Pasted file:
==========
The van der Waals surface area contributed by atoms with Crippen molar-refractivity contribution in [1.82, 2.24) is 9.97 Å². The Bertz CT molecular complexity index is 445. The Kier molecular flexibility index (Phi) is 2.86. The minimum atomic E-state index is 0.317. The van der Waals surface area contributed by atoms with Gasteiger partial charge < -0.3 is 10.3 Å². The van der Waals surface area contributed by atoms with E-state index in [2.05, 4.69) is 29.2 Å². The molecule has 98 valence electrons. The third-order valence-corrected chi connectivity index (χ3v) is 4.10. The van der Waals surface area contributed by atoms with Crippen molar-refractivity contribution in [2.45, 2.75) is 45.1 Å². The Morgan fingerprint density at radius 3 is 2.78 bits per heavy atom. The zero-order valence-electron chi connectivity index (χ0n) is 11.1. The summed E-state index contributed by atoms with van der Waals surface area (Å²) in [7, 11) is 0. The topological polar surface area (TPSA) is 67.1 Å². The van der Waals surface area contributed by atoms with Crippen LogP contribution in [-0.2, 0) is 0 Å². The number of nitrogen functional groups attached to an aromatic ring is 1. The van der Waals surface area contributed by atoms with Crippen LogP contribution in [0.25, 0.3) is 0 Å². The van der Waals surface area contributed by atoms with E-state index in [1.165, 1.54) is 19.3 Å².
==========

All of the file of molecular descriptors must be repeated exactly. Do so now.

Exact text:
The van der Waals surface area contributed by atoms with Crippen molar-refractivity contribution in [1.82, 2.24) is 9.97 Å². The Bertz CT molecular complexity index is 445. The Kier molecular flexibility index (Phi) is 2.86. The minimum atomic E-state index is 0.317. The van der Waals surface area contributed by atoms with Gasteiger partial charge < -0.3 is 10.3 Å². The van der Waals surface area contributed by atoms with E-state index in [2.05, 4.69) is 29.2 Å². The molecule has 98 valence electrons. The third-order valence-corrected chi connectivity index (χ3v) is 4.10. The van der Waals surface area contributed by atoms with Crippen molar-refractivity contribution in [2.45, 2.75) is 45.1 Å². The Morgan fingerprint density at radius 3 is 2.78 bits per heavy atom. The zero-order valence-electron chi connectivity index (χ0n) is 11.1. The summed E-state index contributed by atoms with van der Waals surface area (Å²) in [7, 11) is 0. The topological polar surface area (TPSA) is 67.1 Å². The van der Waals surface area contributed by atoms with Crippen LogP contribution in [-0.2, 0) is 0 Å². The number of nitrogen functional groups attached to an aromatic ring is 1. The van der Waals surface area contributed by atoms with Crippen LogP contribution in [0.25, 0.3) is 0 Å². The van der Waals surface area contributed by atoms with E-state index in [1.165, 1.54) is 19.3 Å².